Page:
What Congress did not do though was pass or extend the Child Nutrition Act, which funds the school lunch and breakfast program, WIC and other child nutrition programs. Although technically the Child Nutrition Act expires today, there is no need to panic. Almost all of the programs, including school lunches, have enough money to continue to operate with no changes for the next few months. Hopefully by that time Child Nutrition Reauthorization will be under way, and the Senate and House Agriculture Committees will have reached an agreement on a bill. Again, the can has been kicked down the road a bit.
Of concern at this time is what will happen in December both around the budget and Child Nutrition Reauthorization.

Paternity Leave Empowers Dads to Help with Breastfeeding

Chinese University of Hong Kong recently implemented a policy allowing mothers breastfeeding breaks. The policy was criticized by an anonymous Internet user, claiming it’s “unjust to men.”
The post went viral and became the subject of a backlash from other Internet users.  Some said, “We’re sure the university would gladly apply the same break policy to any man who actually get pregnant, deliver the baby, and breastfeed.” 
Forget about the amusing (and silly) debate, a recently published Australian study said that man actually can—and should—help with breastfeeding.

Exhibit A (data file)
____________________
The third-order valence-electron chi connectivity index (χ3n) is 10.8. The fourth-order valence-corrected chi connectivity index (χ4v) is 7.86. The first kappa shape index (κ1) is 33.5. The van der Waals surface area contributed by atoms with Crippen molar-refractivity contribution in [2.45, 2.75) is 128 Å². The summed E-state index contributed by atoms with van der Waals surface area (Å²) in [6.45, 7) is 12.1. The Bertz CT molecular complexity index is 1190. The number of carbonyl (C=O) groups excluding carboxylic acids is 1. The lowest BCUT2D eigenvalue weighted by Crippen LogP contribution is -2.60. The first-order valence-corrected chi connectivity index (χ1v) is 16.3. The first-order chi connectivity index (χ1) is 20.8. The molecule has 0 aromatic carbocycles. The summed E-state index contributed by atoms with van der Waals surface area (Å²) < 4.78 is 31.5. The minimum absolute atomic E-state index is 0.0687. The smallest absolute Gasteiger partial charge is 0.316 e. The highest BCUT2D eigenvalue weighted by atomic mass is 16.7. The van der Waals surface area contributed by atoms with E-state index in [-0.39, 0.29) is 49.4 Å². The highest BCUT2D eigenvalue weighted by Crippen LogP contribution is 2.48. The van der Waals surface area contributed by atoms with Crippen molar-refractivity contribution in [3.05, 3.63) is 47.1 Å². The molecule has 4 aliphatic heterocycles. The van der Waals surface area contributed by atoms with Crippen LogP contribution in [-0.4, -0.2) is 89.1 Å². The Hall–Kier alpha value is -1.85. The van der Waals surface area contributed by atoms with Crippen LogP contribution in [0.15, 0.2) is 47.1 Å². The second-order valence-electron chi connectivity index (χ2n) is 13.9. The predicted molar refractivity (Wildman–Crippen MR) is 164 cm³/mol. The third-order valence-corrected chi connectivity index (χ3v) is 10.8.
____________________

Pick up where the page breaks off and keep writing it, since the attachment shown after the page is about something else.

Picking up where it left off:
How many people does it take to breastfeed a baby? Dr. Jennifer Ayton, who lead the study, found the answer is closer to three people (mom, baby, and dad) than the traditional two of mother and baby.

Removing Roadblocks to Health

I’ve always been a healthy eater and pretty active.  Wait. Let me take that back. I’ve always been conscious of the food I put in my body and the exercise I was or wasn’t getting.  If I gained or lost weight, I usually knew the culprit (probably the same ones for you).  And I’ve dedicated my career to encouraging healthy communities. Whether through behavior change or advocating for system changes that impact health outcomes, health is always on my mind.


But, it’s hard. Being healthy and all, right?


It doesn’t have to be. What you’re about to read is not a post about motivation and working hard. It’s about removing roadblocks.  I truly believe we are all inherently motivated to do good, feel good, look good. But sometimes, that flow to get there is blocked.  Here are some ways I’ve opened up the flow to being addicted to healthy.


  1. Meditate. 5 minutes or 5 seconds. When I’m able to catch a few minutes of quiet, I like to meditate and allow my brain to just rest.  Sometimes I use guided meditations on podcasts, sometimes I use the quiet time in the shower.  


Chickens, Factory Farming and Food Labels at #FoodFri!